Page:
Kobuk Valley National Park

Protecting several critical geographic features including the central portion of the Kobuk River, the 25-square-mile Great Kobuk Sand Dunes, and the Little Kobuk and Hunt River dunes, Kobuk Valley National Park is in the Arctic region of north-western Alaska, located about 25 miles north of the Arctic Circle.

The sands produced of the grinding of ancient glaciers have been carried to the Kobuk Valley through the water, and the wind and much of the valley’s southern portion is now covered with dunes where they are naturally stabilized by vegetation. Sands also compose river bluffs that stand as high as 150 feet and hold Ice Age mammal fossils.

Almost half a million caribou migrate each year through the park heading north at springtime and south when fall. They traverse the 25 square miles of the Great Kobuk Sand Dunes. On the north is the Kobuk River winding roughly 61 miles through the park and a path for wildlife and people.

The park is more than 75 miles by river to the Chukchi Sea and the center of the vast ecosystem between Selawik National Wildlife Refuge and the Noatak National Preserve. About 81, 000 acres of the land in the park is owned by native corporations and the State of Alaska.

There are three sets of dune fields at Kobuk River south, namely the Great Kobuk Sand Dunes, Little Kobuk Sand Dunes, and the Hunt River Dunes. They are remnants of dune fields that covered about 200,000 acres immediately after the retreat of Pleistocene glaciation. They are outcomes of glaciers outwash deposits and strong winds. But now, it is mostly covered with tundra and forests.

At present, about 20, 500 acres are covered by the active dune fields. The largest dynamic Arctic dune field in North America is comprised of the Great Kobuk Sand Dunes.

History of the Park

Human settlement in the park is believed to have started at around 12,500 years back with the people of the Paleo-Arctic Tradition as the first inhabitants. They hunted caribou at Onion Portage. The region was deserted for almost 2000 years until the Archaic tradition people appeared from the east and south valleys. A quick settlement of the people of the Arctic Small Tool tradition arrived in the area around 4000 years ago but departed at 1500 and 1000 years ago. There were inhabitants in the valley until the 19th century, but when the caribou population declined, and people moved closer to the coast.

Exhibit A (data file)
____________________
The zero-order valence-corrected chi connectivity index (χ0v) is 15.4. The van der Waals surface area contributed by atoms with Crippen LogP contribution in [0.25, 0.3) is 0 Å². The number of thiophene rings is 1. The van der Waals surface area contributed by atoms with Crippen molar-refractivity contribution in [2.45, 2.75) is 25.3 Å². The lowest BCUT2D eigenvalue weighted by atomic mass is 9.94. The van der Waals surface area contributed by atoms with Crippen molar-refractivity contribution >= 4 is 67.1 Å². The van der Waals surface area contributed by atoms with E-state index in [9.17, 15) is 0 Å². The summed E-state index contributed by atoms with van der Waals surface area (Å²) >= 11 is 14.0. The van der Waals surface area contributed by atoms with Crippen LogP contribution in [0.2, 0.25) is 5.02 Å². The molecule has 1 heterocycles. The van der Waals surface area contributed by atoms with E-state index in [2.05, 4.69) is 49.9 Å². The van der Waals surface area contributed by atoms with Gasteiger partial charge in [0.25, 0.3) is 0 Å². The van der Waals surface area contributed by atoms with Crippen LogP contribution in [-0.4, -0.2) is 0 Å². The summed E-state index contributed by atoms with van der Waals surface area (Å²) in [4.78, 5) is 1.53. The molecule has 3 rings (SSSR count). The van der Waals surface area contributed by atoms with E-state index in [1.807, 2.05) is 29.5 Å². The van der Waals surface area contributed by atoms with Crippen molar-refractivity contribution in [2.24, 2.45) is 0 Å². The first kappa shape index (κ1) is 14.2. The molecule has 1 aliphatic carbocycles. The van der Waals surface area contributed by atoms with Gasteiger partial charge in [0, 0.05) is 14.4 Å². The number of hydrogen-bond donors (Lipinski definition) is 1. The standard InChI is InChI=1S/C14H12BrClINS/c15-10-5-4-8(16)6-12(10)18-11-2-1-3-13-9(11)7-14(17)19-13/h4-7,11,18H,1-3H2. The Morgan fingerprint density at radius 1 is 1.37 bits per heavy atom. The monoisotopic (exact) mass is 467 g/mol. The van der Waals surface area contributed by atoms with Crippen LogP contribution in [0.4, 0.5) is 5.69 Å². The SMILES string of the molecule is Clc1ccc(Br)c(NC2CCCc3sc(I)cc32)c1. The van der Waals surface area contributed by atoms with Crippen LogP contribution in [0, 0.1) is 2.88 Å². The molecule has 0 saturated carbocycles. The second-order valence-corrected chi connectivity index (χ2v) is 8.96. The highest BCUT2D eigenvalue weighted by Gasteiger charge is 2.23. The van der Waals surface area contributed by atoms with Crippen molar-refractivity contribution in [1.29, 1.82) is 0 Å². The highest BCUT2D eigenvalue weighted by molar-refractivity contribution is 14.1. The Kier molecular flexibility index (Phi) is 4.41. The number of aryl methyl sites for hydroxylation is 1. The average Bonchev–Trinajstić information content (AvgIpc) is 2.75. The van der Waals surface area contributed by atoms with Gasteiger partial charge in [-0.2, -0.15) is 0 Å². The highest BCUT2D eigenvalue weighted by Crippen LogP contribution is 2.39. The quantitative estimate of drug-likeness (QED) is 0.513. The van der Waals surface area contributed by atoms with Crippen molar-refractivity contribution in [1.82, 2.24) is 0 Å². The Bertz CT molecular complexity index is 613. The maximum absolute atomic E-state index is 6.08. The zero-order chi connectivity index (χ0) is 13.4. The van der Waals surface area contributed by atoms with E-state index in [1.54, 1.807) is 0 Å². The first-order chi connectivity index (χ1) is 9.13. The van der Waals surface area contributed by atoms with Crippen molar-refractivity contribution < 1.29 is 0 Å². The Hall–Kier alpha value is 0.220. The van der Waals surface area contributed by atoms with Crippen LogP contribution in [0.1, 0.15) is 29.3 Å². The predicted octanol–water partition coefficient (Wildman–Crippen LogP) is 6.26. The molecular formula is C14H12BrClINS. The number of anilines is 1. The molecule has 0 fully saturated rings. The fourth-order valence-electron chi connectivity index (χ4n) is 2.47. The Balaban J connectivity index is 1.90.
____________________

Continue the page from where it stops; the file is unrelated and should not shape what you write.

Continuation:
Meanwhile, in 1961, archaeologist J. Louis Giddings found what has been called the most important archaeological site in the Arctic and found evidence of flint-working technology representing some eight different cultures.

On December 1, 1978, President Jimmy Carter first declared the area as a national monument using his authority under the Antiquities Act when Congressional negotiations on the proposed the Alaska National Interest Lands Conservation Act (ANILCA) bill were delayed. In 1980, ANILCA was passed signed by Carter on December 2, 1980, and making Kobuk Valley a national park.

Activities at the Park

  • Camping

Being far from civilization, roads and trails, make excellent and unique camping to the wilderness experience at the Kobuk Valley National Park. A backcountry camping offers the best views in the park, such as seeing the caribou, grizzly bears, moose, and bald eagles.

Other options for the campers include the hike through the tundra, climb to the Baird Mountain peaks, or walk across the sand at the Great Kobuk Sand Dunes.

  • Floating

Visitors may enjoy the park through floating the Kobuk River because out the 350 river miles, 61 passes through the park. Kayaks and collapsible canoes work well in slow waters, and small rafts can also be an option.

The river’s barely detectable current appears like a lake in places where it is exceptionally broad. Visitors can either have a motor trip or a paddle from Ambler’s little settlement on the east side of the park and ends in Kiana, a village outside the park’s western boundary.

  • Photography at Kobuk Dunes

These sandy mounds cover 25 square miles with their shifting sands that stretch for 25 square miles south of Alaska’s Kobuk River. During summer, this barren landscape can reach 100 degrees Fahrenheit. These active rolling hills of yellow and beige believed to have existed more than 24, 000 years ago.

How to get to Kobuk Valley National Park

Since there is no access road to the park, visitors charter an air taxi from the two nearest communities: Kotzebue and Bettles. Among the authorized air taxis to fly in the park are Kotzebue on Alaska Airlines, Ravn Alaska, and (seasonally) Delta and Warbelow’s or Wright Air from Fairbanks to get to Bettles.

If you are an independent traveler, you don’t need a permit, and from nearby communities of Kobuk such as Shungnak or Ambler, you can paddle in on the Kobuk River.